NA: “After working out the technical constraints for the design process, I started with a few rough sketches. This took a few iterations before we settled on a level of stylisation. I then illustrated each character in full colour and started splitting the layers for each asset to complete them. As an example, if I’d given a character a scarf, it would need to be on a layer totally separate to the shirt underneath so that it could be programmed to drape and follow the motion of the character on its own. I worked collaboratively with the team to troubleshoot along the way, making sure that all stages of the design worked well with the Adobe Animate engine. To finish, we added the various mouth and eye poses so that the characters were able to talk, blink and emote”.

What were the main challenges encountered along the way?

“There were some quite significant design constraints for the program which restricted the way in which I could approach the character designs. Their features needed to be symmetrical even as their heads rotate. With this technical requirement, the designs had a tendency towards a generic territory so I needed to find ways to keep them interesting. It was also a challenge to develop a style to suit the target audience, as Adobe Animate functions really well when the character designs take a more cartoony aesthetic but that’s not necessarily ideal for the nature of the academic content”. 

What’s next for the project?

BB: “We are in the process of integrating body-tracking as part of the solution offered to educators.  There are also refinements to the character design and rigging to make the movements more natural.  More broadly, we are working on a system for scaling the process so that educators can record with their chosen avatar from the comfort of their home or office”.  

3D avatars

We talked with Mike Seymour from the Business School, who is working with new kinds of ‘digital humans’ and 3D avatars in his research (Seymour, et al., 2018).

Mike tells us about two new platforms. Meta Humans (see top image) provides for a huge variety of highly photorealistic digital human personas that can be rigged from the same underlying structure to be used as avatars. Synthesia allows users to upload a text or audio file and have the platform synthetically generate, or ‘infer’ a digital human to deliver that content.

MS: “One of the things that we can do when we start using digital humans and avatars with Meta Humans is make an experience very much relevant to the individual viewer. The digital human doesn’t have to just have the representative look of one speaker. If the underlying setup is identical, you can basically swap in and out different personas or ‘front ends’ or faces. Which means you can present that lecture or that content with any face, with any gender, with any sort of background that you want, as long as you’re respectful to the various cultures involved”. 

Mike explains how, along with personalisation, Meta Humans allows for interactivity as it can “individualise what’s going on and “moderate its delivery” to “speed up or slow down depending on how somebody is grasping the material”.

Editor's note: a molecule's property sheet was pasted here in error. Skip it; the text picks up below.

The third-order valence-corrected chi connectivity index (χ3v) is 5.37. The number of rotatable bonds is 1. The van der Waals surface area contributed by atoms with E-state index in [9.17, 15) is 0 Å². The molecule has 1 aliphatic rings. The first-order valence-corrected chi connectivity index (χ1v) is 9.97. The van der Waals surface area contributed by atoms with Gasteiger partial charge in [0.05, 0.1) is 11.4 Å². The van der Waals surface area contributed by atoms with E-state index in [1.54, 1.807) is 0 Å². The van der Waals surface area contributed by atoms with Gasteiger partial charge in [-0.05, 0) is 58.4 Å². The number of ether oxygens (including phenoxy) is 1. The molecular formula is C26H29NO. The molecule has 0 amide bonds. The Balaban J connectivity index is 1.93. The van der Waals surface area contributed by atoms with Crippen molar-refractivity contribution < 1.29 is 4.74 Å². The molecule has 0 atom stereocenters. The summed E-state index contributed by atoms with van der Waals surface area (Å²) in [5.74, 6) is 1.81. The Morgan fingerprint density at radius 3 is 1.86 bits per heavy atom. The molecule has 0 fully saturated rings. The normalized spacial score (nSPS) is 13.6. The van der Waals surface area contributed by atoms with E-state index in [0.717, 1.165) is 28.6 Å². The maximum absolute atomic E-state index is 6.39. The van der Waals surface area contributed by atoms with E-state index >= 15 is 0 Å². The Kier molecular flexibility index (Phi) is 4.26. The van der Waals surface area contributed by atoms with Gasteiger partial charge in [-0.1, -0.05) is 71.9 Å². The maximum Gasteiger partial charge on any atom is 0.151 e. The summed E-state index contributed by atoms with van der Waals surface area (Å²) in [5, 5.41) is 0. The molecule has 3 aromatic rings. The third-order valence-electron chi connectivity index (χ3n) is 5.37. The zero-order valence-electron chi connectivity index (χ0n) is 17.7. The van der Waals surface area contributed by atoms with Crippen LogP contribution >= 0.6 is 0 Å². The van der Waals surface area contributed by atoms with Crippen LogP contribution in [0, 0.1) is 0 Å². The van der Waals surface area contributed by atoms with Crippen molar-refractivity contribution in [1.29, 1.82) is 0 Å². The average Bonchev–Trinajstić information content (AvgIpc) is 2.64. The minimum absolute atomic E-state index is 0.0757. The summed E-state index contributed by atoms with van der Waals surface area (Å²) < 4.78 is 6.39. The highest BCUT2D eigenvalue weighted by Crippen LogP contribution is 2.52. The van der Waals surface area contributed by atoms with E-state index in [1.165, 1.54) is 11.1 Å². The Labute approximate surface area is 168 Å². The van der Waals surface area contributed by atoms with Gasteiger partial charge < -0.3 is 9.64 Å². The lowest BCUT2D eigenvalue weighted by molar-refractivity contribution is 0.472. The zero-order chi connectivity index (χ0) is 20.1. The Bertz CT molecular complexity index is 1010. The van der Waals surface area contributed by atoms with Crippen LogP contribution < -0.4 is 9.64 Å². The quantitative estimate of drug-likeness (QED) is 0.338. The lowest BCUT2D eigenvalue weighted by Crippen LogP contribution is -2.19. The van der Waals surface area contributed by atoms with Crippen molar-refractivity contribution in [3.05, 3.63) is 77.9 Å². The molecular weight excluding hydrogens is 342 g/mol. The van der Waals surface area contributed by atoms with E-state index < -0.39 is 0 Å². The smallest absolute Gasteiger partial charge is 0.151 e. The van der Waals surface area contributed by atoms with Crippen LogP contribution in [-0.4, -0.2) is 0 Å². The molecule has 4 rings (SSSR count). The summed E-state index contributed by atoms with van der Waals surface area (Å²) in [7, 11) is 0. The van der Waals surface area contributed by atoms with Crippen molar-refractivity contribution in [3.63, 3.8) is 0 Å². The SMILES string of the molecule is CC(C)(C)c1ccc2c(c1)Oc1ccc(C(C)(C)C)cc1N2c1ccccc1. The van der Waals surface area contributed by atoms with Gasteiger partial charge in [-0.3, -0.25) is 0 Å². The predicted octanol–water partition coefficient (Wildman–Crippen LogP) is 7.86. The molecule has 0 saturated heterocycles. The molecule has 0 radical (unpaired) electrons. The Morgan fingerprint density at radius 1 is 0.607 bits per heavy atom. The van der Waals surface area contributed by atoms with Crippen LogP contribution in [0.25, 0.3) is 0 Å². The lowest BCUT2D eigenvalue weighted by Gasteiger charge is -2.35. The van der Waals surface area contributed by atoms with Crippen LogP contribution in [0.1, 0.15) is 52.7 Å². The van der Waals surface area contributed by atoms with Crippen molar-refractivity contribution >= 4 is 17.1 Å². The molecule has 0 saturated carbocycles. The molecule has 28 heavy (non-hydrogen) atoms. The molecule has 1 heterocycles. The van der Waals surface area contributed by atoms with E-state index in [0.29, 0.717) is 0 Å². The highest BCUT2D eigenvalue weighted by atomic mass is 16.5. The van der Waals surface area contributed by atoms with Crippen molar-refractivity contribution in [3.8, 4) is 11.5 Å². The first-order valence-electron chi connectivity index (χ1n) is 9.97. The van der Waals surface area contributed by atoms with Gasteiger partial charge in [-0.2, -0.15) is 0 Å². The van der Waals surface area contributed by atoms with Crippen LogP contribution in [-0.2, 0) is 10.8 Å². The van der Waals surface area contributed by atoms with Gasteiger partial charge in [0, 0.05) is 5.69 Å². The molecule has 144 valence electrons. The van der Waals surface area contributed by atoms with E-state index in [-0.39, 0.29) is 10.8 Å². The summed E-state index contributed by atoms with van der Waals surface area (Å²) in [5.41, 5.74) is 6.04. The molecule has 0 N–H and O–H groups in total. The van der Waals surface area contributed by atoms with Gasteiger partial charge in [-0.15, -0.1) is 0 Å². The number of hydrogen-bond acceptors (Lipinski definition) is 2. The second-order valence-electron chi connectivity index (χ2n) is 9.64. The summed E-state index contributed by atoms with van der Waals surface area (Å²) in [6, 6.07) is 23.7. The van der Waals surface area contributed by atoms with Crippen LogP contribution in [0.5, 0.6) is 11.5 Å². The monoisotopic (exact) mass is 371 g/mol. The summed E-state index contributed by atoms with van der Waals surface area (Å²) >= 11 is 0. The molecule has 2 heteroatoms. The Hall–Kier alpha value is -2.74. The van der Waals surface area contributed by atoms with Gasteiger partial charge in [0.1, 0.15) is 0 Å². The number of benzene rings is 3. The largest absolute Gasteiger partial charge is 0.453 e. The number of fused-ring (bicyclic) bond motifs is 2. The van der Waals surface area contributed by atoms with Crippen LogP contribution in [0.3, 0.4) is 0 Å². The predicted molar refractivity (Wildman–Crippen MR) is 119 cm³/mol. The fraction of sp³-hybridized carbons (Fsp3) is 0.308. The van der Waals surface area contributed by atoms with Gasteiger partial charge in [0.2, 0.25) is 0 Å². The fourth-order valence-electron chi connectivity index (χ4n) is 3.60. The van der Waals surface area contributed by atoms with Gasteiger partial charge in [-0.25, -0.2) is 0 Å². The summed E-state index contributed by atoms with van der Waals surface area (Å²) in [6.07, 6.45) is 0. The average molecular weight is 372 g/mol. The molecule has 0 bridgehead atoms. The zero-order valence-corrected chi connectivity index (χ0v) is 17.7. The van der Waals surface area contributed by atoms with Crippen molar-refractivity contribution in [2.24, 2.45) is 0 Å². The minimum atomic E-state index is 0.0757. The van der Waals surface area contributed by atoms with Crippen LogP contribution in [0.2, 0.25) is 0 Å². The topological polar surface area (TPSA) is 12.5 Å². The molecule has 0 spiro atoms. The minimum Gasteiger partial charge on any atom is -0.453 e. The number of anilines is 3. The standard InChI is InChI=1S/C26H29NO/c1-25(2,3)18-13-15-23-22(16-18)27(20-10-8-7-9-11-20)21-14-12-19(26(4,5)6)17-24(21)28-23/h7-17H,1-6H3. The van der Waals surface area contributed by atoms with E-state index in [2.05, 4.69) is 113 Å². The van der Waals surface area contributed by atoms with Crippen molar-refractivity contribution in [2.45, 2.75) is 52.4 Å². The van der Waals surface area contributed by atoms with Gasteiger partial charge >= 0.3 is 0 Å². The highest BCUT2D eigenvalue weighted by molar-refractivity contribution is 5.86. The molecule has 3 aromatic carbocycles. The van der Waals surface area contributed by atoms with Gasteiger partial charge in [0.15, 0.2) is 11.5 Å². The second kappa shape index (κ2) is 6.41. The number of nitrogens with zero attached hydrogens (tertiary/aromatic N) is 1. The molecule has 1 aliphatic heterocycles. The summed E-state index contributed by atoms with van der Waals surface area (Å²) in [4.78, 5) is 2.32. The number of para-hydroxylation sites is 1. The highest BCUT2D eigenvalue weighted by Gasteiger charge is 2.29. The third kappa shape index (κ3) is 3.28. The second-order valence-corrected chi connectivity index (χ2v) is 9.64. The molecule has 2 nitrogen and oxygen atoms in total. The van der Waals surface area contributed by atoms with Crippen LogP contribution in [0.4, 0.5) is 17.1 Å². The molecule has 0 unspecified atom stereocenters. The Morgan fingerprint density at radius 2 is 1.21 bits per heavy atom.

So what uses might this kind of tech have in the education space?

MS: “One is to make sure our students are fully literate in this technology and understand what’s going on because they’re entering a world where this is going to be a very real part of the media landscape. We do our students best when we give them a forward-looking understanding of how to contextualise the technologies that they’re going to be coming across. Obviously the second one is being able to provide a more interactive and more personalised experience, which hopefully leads to higher engagement”.

So could these digital humans have potential replace or act as a substitute for real educators?

MS: “In no way shape or form does a digital human replace an individual lecturer because the educational experience with a real teacher is vastly more complex. We believe that you can have higher engagement by having a digital human as a new thing that augments those occasions when you would otherwise go to a video, but without the strain that places in making the video, and with the added advantage that it can be personalised and interactive”.

You can listen to Mike Seymour’s full interview here:

Mike Seymour’s full interview on Meta Humans and Synthesia.

What’s next?

We’re excited about the future of avatars, digital humans and AI-generated synthetic media. But, at the same time, we acknowledge how some implementations of related new tech such as ‘deep fakes’ raise critical issues around truth, ethics of representation and digital literacy, which are highly pertinent to education contexts.

If you’re in the Business School and you’d like to experiment with 2D avatars, please get in touch with the Business Co-Design media team by commenting below!

jessica tyrrell
Lecturer in Educational Development at University of Sydney

humble educator | radical creativity | critical curiosity

mseymour777

Dr. Mike Seymour is a Digital Human Specialist and Researcher. Mike is an internationally respected researcher and expert in Digital Humans and Virtual Production. His background is both visual effects and pure maths, is a perfect fit for the coming modern age of AI driven Visual Effects and Machine learning. He is also co-founder of the Motus Research Lab at the University of Sydney.